What is life really like inside the Ein el-Hilweh refugee camp in Lebanon? Young refugees have been trying to answer that through a camera lens, as part of a project supported by Canon Europe and the International Committee of the Red Cross (ICRC). The initiative from ICRC and Canon is designed to give participants a voice and to learn skills that can generate an income.
“Seeing the group grow and develop, both in a personal and a technical sense, has been incredible, and we hope to see it continue. Several of the participants are planning to return as paid volunteers for future projects, and we’re currently looking to support them in starting businesses and finding full-time jobs,” said Nayla El Eid from the ICRC.
Professional photographer Patrick Baz has been working with the five young creatives involved in the latest round of training. He said: “The young people have a message to pass to the world to show what’s going on here, what their life and this refugee camp is really about, and that violence is not always an answer,” said Patrick Baz. “Throughout my career, I’ve helped local photographers tell their own stories because in this industry, there is a tendency to tell others’ stories.”
The Visa pour l’Image photo festival in Perpignan, France, on from 31 August to 15 September, will showcase the work. Read the bios of the five below for more on the individuals behind the camera:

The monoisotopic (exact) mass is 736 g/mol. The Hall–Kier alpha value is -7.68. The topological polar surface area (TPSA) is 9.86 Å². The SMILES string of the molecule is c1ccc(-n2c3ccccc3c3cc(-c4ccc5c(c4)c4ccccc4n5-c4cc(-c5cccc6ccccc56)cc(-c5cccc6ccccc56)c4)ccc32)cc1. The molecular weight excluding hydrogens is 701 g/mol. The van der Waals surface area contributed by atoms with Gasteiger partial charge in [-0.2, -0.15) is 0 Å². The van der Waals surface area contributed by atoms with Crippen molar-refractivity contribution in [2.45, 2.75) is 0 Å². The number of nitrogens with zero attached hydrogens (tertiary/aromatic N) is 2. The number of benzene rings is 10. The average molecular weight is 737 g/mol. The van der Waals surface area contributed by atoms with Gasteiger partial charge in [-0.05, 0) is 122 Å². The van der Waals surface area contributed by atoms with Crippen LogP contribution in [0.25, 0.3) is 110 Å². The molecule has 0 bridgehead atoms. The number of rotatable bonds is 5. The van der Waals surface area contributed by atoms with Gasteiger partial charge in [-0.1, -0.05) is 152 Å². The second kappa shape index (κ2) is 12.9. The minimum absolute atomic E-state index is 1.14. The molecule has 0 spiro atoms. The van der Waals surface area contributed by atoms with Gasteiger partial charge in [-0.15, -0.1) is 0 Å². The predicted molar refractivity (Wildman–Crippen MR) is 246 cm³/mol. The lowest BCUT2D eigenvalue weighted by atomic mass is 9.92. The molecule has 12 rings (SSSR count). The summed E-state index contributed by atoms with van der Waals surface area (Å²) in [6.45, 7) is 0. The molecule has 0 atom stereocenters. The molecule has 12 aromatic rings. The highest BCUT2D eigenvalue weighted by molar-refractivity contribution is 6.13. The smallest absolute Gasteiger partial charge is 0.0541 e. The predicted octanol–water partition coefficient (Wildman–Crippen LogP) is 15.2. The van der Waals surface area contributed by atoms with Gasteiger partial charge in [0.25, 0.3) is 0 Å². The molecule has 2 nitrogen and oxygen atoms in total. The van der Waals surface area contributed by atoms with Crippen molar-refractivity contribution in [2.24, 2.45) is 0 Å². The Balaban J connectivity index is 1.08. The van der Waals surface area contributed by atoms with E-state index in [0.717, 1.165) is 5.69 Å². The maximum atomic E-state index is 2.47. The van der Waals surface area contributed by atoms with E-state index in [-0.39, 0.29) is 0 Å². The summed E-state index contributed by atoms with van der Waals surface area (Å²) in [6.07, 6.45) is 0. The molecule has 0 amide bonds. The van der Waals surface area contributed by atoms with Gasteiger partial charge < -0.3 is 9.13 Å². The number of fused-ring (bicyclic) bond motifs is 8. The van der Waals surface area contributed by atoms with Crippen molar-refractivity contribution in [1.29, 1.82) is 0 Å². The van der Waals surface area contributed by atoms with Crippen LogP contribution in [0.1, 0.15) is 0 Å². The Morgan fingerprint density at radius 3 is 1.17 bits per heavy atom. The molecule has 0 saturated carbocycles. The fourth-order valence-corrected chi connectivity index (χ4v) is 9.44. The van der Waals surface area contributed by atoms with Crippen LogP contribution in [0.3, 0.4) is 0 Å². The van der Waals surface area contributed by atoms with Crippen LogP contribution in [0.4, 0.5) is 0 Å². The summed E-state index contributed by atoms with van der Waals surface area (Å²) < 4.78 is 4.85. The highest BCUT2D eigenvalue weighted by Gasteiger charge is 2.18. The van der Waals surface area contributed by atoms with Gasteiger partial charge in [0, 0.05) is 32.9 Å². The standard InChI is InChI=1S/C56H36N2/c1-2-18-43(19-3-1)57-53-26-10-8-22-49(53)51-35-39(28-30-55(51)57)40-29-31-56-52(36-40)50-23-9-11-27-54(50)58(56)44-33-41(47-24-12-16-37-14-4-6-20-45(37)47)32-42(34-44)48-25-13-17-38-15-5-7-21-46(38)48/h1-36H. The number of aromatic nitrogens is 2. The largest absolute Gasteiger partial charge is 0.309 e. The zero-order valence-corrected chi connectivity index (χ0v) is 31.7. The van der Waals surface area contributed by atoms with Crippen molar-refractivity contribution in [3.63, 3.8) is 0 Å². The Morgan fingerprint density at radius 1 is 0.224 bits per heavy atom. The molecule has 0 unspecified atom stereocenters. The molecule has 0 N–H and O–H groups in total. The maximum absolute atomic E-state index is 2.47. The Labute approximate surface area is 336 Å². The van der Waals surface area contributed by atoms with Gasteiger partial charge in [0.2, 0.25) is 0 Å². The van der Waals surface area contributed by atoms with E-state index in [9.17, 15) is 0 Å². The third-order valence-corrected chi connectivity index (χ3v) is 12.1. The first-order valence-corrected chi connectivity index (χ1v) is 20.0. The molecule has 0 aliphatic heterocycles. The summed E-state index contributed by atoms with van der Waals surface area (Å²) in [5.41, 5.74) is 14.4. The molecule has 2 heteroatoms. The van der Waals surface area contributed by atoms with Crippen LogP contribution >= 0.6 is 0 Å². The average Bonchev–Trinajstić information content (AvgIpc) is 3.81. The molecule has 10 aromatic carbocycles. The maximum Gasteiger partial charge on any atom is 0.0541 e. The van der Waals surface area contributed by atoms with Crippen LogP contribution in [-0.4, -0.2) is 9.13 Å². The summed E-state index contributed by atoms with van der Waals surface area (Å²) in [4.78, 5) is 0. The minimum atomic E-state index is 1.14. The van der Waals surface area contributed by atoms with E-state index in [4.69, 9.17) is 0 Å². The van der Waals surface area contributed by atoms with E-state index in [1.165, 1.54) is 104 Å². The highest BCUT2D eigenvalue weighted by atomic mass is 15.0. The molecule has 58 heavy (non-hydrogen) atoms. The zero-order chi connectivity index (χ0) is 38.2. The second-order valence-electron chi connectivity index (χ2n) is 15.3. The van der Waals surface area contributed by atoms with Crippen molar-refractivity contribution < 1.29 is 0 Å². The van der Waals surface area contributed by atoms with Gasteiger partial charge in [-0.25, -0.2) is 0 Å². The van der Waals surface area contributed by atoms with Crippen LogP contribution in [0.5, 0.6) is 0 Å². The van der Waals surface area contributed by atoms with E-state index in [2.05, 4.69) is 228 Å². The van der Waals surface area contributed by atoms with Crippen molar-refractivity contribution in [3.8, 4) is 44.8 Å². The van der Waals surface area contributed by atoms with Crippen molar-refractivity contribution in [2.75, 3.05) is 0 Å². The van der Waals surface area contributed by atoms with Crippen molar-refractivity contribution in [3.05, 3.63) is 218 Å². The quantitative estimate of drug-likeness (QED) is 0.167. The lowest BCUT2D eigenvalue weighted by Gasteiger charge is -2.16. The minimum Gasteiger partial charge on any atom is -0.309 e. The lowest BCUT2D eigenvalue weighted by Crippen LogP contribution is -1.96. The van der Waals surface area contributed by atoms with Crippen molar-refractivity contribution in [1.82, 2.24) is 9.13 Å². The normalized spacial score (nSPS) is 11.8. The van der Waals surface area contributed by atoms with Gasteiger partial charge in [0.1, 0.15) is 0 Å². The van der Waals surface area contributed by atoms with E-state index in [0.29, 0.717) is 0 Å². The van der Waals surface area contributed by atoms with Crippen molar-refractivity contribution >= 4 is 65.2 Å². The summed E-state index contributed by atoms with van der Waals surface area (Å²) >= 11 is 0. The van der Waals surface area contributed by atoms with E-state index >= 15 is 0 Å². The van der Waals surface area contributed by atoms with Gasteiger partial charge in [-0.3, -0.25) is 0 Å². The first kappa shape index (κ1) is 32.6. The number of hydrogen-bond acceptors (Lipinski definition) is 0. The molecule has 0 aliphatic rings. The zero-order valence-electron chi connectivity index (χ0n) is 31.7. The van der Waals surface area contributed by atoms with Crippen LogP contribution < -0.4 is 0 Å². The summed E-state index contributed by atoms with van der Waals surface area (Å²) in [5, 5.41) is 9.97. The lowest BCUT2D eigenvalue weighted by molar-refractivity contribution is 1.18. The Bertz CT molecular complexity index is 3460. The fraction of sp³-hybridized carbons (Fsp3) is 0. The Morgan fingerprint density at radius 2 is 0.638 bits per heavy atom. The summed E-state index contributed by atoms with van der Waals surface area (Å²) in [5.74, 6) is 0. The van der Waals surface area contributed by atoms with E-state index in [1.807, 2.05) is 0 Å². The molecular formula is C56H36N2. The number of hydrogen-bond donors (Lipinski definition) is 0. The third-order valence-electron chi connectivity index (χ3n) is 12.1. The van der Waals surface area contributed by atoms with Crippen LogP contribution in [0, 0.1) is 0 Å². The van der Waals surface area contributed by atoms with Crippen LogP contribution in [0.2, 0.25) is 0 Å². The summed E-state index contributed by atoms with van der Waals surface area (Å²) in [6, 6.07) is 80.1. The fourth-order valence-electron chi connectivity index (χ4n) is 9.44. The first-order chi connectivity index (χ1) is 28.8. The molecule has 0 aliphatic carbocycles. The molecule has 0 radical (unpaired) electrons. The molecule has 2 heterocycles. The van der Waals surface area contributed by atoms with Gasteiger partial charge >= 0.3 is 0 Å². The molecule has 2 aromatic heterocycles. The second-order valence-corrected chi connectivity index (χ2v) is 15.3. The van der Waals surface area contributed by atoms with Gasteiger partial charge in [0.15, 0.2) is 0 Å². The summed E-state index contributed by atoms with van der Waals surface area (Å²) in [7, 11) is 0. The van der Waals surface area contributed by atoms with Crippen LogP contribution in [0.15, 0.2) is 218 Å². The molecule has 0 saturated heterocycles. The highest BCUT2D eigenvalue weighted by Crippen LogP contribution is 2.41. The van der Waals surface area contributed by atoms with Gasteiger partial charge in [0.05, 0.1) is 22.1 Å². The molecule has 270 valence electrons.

Fatima is 19 years old and has spent her entire life inside Ein El-Hilweh. She took part in the first stage of the project in 2018, and returned for the second session in 2019. She is currently applying to study an Interior Design degree and outside her studies, she enjoys drawing, but has never had the opportunity to learn more. Her photos focus on the building structure of the camp, highlighting how the walls keep out the sun and the dangers of its poor construction.
Nineteen-year-old Hala is a refugee who lives outside Ein El-Hilweh, but regularly visits her family and friends inside the camp. Inspired by the friendships she’s made, she took a job as a football coach within the camp before also taking the opportunity to join the photography project. Her photography explores life for women in the camp, focusing in particular on the General Union of Palestinian Women and Children, which puts on programmes for women within Ein El-Hilweh.
Yehya is 26 and was born inside Ein El-Hilweh. He holds a degree in Civil Architecture which he received after securing a scholarship to study abroad in Cyprus. However, he struggles to find work as his status as a refugee prevents him from joining the Lebanese Order of Architects. Through his photography, Yehya explores how life of refugees is misrepresented in traditional media, often to the detriment of those within the camp trying to build a better life through education.
Daniel is 22 years old and lives in Sidon, just outside Ein El-Hilweh, but knows many living inside the camp. He’s currently studying Business Management at the Lebanese International University and teaches photography within the camp in his spare time. The ICRC/Canon project has helped him to develop his own skills for teaching others. In his own photography, he works to document older people within camp who are often forgotten about, emphasizing it’s important to remember their stories too.
Twenty-one-year old Ahmed feels like a stranger whenever he goes outside of Ein El-Hilweh. Frustrated by the lack of job opportunities and poor pay for those that do exist, the photography project has allowed him to highlight the boredom faced by many living within the camp.